I have always loved the outdoors.
But I have to admit (and anyone who has known me for more than a year has caught on to this already), that I’ve taken my love for the outdoors to a whole ‘nother level this year. Annnnd, as much as I had always wanted and intended to spend more of my time in the great outdoors prior to this year, I’ll admit that this change is most definitely related to the fact that I began dating someone who doesn’t merely love the outdoors… he needs the outdoors. Like, he needs it in the same way a fish needs water. It’s a life or death thing.
Anyway, this post is about stereotypes. I hope I don’t offend anyone in the process, but since Sam’s from the Northwoods (Or, excuse me: “the Hub of the Northwoods”) and I’m from Minneapolis, I’ve spent a lot of time lately thinking about stereotypes and different types of people and the certain social classifications they fall into pertaining to what they like to do for fun. (In other words, am I “outdoorsy” now that I do things outdoorsy people do? What does “being outdoorsy” really mean? Do I have to sign something somewhere? Am I still allowed to wear high heels and nail polish if I sign?)
There’s this great episode of NPR’s This American Life entitled, A Little Bit of Knowledge. The episode discusses “stories about the pitfalls of knowing just a little bit too little.” It basically stipulates that when you talk at length about a topic in which you know just a little bit too little, you become the modern jackass. (This analogy isn’t great for anyone who hasn’t heard the episode, so if you’re interested, you can download it at the link above.)
Although I previously fell into “modern jackass” classification for many of the activities I now frequently partake in, this post is supposed to be about skiing.
This year is the first I’ve ever stepped into a pair of skis (aside from the family Colorado downhill ski trip once every 5 years or so). Naturally, I learned many lessons about skiing that I would never have known before:
I learned the difference between backcountry, nordic, skate, and downhill skiing (think: snowshoe hiking-type trails, versus groomed tracks, versus speedy Olympic race people, versus down hills, respectively). I learned that ‘cross country,’ ‘nordic’ and ‘XC’ all mean pretty much the same thing. I learned that you can’t just go skiing, you have to have different types of wax to put on your skis depending on the weather and trail conditions. Ok, I’m going to stop now before I leave jackass territory and enter idiot territory.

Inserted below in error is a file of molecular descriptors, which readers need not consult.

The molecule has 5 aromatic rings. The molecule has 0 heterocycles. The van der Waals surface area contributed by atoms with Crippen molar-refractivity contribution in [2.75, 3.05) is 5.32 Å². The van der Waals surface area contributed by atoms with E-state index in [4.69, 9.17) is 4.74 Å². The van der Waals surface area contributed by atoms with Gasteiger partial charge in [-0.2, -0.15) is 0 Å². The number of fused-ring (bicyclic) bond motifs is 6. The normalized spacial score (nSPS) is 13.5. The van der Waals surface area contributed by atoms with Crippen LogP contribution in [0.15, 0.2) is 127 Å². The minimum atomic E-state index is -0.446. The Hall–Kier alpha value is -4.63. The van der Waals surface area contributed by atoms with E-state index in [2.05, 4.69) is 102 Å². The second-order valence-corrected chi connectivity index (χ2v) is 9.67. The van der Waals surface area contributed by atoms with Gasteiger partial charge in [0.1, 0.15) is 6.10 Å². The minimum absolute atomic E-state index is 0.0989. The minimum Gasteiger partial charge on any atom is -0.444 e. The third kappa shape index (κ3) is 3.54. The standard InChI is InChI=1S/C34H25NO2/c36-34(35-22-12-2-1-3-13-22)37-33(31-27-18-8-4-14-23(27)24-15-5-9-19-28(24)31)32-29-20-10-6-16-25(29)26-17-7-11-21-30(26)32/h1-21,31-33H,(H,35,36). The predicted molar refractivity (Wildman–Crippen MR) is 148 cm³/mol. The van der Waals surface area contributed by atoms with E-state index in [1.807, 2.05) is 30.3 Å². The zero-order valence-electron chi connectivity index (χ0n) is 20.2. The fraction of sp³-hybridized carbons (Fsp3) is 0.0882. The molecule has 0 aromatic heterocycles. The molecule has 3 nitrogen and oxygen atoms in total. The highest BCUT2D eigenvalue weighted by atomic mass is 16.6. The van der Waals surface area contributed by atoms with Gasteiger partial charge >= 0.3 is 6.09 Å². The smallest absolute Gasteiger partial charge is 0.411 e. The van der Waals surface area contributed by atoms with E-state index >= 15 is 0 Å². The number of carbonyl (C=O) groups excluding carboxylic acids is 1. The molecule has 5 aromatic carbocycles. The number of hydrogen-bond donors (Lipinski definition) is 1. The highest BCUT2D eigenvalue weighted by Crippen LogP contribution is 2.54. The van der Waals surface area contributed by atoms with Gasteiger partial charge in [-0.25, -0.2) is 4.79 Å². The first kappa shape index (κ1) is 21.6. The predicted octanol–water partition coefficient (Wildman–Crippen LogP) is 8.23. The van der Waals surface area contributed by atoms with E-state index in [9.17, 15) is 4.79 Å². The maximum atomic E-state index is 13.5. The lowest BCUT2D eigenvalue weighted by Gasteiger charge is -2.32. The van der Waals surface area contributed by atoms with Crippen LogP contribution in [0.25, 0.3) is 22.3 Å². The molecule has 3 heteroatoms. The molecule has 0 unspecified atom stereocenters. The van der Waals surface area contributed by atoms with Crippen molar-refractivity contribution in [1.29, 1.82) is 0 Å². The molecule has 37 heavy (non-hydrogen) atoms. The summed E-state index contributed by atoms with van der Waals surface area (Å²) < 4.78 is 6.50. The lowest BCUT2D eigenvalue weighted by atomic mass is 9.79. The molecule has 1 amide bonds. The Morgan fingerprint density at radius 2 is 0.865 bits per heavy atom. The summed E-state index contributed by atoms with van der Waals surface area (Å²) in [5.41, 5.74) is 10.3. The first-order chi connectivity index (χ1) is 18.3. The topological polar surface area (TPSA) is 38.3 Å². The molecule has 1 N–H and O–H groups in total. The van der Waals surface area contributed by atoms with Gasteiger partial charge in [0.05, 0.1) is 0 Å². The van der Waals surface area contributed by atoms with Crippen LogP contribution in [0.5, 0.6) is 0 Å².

Anyway, I previously had many stereotypes about cross-country skiing that I have now had some time to investigate. Many actually ended up being true. Some include:
1. XC Skiers have no sense of style.
How could you if you’re willing to be seen in public wearing neon spandex onsies? No, I’m not sure that this is true when it comes to them in real life, but on the trails, style is the last (and I mean LAST) thing on anyone’s mind. Today we saw a guy wearing spandex pants that had this orange, blue, red, yellow and black swirly design. Did you know those colors were ever all found on the same single item of clothing? I didn’t.
2. XC Skiers are intimidating. I always thought this, but it’s false. They just always look intense. I don’t think we’ve come across a single person that didn’t greet both of us. Some have even said supportive things like, “you’re doing great” (obviously being able to tell that I had originally come with Sam and they’d just passed him up trail about 10 minutes ago taking a nap while waiting for me).
3. XC Skiers are freakishly tall and skinny. This one is largely (but not always) true. Although, I will say that most anyone willing to brace the cold for hours “for fun,” when the rest of the world is curled on the couch drinking hot chocolate just tends to be skinny by default. Good for them. Well, increasingly, good for me. (Well, actually, good for Sam for convincing me to get off the couch…)
You get the idea. Overall, skiing has been awesome, and a wonderful addition into my pointless ongoing investigation of what it means to be outdoorsy.
Not to mention, it has made a HUGE impact on the major blues I’m usually feeling right about this time of year (pertaining both to the fact that I usually wouldn’t have been outside at any one time longer than the amount of time it took me to walk to class, AND that I usually barely fit into any of my clothes by the time March 1 rolls around…).
Anyway, sorry for the long blogging hiatus, and stay tuned for Modern Jackass: mountain biking, trail running, road riding, canoeing, and fly fishing editions. 🙂